The road to London

Central London loomed high above me

Someone once described American football to me as a sport in which one spends six seconds absolutely playing one’s heart out, during which time everyone in the vicinity tries to plough you to the ground, before a whistle is blown and everything stops for a minute or two, to be repeated several times over. Based on yesterday’s experience, I can say that much the same can be said of cycling into central London.

Having limited myself to quiet country lanes for the last few days, it was rather daunting to come across the first big, busy roundabout as I crossed under the M25 and entered the capital. So much so, that I quickly donned my high-vis jacket and, for the first time in many years, a helmet. I then proceeded along busy streets in a rather vague southward direction towards the Thames, stopping and starting between the lights, with huge road-hungry buses bearing down on me, revving motorcycles and reckless cyclists spinning their intricate webs around me and amongst the traffic. Not really knowing London beyond the interior of King’s Cross station, I submitted myself wholly to the directions of the locals.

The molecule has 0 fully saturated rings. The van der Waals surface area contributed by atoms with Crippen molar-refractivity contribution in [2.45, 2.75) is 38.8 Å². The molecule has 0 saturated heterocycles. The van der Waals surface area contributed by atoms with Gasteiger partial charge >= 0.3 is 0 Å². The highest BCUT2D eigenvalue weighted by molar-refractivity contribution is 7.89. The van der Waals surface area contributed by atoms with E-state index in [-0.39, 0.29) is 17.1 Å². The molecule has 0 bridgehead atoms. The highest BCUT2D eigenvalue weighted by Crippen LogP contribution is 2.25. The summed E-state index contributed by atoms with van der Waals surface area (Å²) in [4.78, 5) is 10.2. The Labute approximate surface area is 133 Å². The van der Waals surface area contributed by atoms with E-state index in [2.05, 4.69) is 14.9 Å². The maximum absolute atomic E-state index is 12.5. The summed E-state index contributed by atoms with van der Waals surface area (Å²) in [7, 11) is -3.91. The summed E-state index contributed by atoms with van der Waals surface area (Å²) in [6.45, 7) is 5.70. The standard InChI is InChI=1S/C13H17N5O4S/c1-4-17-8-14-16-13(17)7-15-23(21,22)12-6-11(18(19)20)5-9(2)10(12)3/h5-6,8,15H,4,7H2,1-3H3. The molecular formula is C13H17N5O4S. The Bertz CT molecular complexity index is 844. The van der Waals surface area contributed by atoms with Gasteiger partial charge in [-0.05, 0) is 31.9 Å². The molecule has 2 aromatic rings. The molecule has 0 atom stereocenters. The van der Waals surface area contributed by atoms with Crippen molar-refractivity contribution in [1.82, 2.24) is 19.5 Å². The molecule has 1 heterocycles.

I passed the newly built Olympic stadium, and crossed Tower Bridge early in the afternoon, before ambling down Old Kent Road (based solely on the fact that it was familiar from Monopoly) towards Bromley, where a large mug of tea and some cream scones where waiting for me at my aunt and uncle’s home, where I was to stay the night. Every hardship, it seems, has its glorious reward.

The reward at the end of the road


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